Secular trends in hospital-acquired Clostridium difficile disease in the United States, 1987-2001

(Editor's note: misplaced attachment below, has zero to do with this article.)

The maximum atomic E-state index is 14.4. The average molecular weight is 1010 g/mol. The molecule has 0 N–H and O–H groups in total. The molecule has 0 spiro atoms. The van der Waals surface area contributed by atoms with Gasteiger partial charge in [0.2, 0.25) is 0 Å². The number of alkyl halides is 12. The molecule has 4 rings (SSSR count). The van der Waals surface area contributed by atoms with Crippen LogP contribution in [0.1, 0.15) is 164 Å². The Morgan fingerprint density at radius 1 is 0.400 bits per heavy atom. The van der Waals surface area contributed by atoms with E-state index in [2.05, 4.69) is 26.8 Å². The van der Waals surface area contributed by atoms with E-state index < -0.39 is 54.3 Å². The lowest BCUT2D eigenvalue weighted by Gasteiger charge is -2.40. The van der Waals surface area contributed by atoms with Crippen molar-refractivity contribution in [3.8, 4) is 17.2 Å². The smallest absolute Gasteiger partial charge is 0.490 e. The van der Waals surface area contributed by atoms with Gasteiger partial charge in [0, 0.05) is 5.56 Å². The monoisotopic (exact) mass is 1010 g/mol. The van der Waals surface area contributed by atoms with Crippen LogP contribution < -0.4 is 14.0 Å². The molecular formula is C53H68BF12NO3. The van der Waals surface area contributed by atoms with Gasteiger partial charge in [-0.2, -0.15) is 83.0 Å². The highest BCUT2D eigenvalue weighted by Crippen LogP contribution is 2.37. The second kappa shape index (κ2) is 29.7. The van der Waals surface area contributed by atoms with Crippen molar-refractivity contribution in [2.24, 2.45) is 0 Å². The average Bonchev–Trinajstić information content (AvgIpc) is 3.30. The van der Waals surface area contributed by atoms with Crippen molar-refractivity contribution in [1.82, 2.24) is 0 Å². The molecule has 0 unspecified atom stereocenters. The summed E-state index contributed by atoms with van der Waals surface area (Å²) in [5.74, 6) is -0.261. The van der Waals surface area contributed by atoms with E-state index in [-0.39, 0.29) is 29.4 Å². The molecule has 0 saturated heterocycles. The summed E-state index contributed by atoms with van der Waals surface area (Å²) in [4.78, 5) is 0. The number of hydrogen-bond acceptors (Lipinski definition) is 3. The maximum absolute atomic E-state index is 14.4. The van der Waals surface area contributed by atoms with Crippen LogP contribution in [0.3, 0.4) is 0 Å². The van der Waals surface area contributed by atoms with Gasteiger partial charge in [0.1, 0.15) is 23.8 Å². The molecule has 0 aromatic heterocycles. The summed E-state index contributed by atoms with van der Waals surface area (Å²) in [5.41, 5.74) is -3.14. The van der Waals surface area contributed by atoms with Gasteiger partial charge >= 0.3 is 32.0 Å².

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AbstractWe reviewed Clostridium difficile–associated disease (CDAD) data from the intensive care unit (ICU) and hospital-wide surveillance components of the National Nosocomial Infections Surveillance System hospitals during 1987–2001. ICU CDAD rates increased significantly only in hospitals with 1500 beds ( ) andP!.01 correlated with the duration of ICU stay ( ;). Hospital-wide (non-ICU) rates increased only inrp 0.82 P!.05 hospitals with!250 beds ( ) and in general medicine patients versus surgery patients (). CDADP!.01 P!.0001 predominated in general hospitals versus other facility types, and rates were significantly higher during winter versus nonwinter months (). Thus, prevention efforts should be targeted to high-risk groups in theseP!.01 settings. Clostridium difficile–associated disease (CDAD) is the major hospital-acquired gastrointestinal infection in the United States . Risk factors associated with hospital-acquired CDAD include antimicrobial use, advanced age, laxative use, antineoplastic chemotherapeutic agent use, bowel colonization with C. difficile, production of toxin A, renal insufficiency, or gastrointestinal surgery or procedures [1, 2]. Over the past several years, a wide variety of reports have been published of outbreaks or perceived or real increases in the incidence of CDAD in the United States. Therefore, we conducted this study to determine secular trends in the incidence of CDAD in National Nosocomial Infections Surveillance System (NNIS) hospitals.